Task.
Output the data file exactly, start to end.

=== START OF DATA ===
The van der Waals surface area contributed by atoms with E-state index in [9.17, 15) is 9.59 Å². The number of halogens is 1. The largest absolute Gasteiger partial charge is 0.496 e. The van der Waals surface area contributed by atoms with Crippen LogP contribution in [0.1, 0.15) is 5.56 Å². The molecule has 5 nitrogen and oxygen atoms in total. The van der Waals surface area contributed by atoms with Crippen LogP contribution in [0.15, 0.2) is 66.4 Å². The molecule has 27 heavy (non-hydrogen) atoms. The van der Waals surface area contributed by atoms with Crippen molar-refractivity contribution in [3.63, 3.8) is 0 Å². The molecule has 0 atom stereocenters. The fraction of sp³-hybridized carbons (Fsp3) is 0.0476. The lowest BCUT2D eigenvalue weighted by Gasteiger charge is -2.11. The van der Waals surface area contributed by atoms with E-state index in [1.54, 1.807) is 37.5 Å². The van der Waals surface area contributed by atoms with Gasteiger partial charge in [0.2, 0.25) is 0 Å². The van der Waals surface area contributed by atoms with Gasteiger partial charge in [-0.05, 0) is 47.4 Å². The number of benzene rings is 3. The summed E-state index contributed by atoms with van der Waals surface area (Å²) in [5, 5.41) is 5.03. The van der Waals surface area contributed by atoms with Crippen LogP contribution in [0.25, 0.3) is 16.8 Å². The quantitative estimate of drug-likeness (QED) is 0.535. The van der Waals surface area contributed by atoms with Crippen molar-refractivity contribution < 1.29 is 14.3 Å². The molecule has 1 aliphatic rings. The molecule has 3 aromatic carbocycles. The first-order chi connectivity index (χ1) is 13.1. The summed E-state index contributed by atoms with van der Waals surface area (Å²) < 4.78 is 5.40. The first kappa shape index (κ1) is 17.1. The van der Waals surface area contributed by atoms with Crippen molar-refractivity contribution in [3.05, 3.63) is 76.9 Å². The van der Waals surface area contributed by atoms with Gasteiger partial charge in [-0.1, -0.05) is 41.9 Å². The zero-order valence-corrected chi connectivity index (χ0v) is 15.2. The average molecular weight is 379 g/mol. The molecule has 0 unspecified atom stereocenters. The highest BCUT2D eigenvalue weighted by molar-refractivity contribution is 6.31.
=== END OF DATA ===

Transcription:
The van der Waals surface area contributed by atoms with E-state index in [9.17, 15) is 9.59 Å². The number of halogens is 1. The largest absolute Gasteiger partial charge is 0.496 e. The van der Waals surface area contributed by atoms with Crippen LogP contribution in [0.1, 0.15) is 5.56 Å². The molecule has 5 nitrogen and oxygen atoms in total. The van der Waals surface area contributed by atoms with Crippen LogP contribution in [0.15, 0.2) is 66.4 Å². The molecule has 27 heavy (non-hydrogen) atoms. The van der Waals surface area contributed by atoms with Crippen molar-refractivity contribution in [3.63, 3.8) is 0 Å². The molecule has 0 atom stereocenters. The fraction of sp³-hybridized carbons (Fsp3) is 0.0476. The lowest BCUT2D eigenvalue weighted by Gasteiger charge is -2.11. The van der Waals surface area contributed by atoms with E-state index in [1.54, 1.807) is 37.5 Å². The van der Waals surface area contributed by atoms with Gasteiger partial charge in [0.2, 0.25) is 0 Å². The van der Waals surface area contributed by atoms with Gasteiger partial charge in [-0.05, 0) is 47.4 Å². The number of benzene rings is 3. The summed E-state index contributed by atoms with van der Waals surface area (Å²) in [5, 5.41) is 5.03. The van der Waals surface area contributed by atoms with Crippen LogP contribution in [0.25, 0.3) is 16.8 Å². The quantitative estimate of drug-likeness (QED) is 0.535. The van der Waals surface area contributed by atoms with Crippen molar-refractivity contribution < 1.29 is 14.3 Å². The molecule has 1 aliphatic rings. The molecule has 3 aromatic carbocycles. The first-order chi connectivity index (χ1) is 13.1. The summed E-state index contributed by atoms with van der Waals surface area (Å²) < 4.78 is 5.40. The first kappa shape index (κ1) is 17.1. The van der Waals surface area contributed by atoms with Crippen molar-refractivity contribution in [3.05, 3.63) is 76.9 Å². The van der Waals surface area contributed by atoms with Gasteiger partial charge in [-0.1, -0.05) is 41.9 Å². The zero-order valence-corrected chi connectivity index (χ0v) is 15.2. The average molecular weight is 379 g/mol. The molecule has 0 unspecified atom stereocenters. The highest BCUT2D eigenvalue weighted by molar-refractivity contribution is 6.31.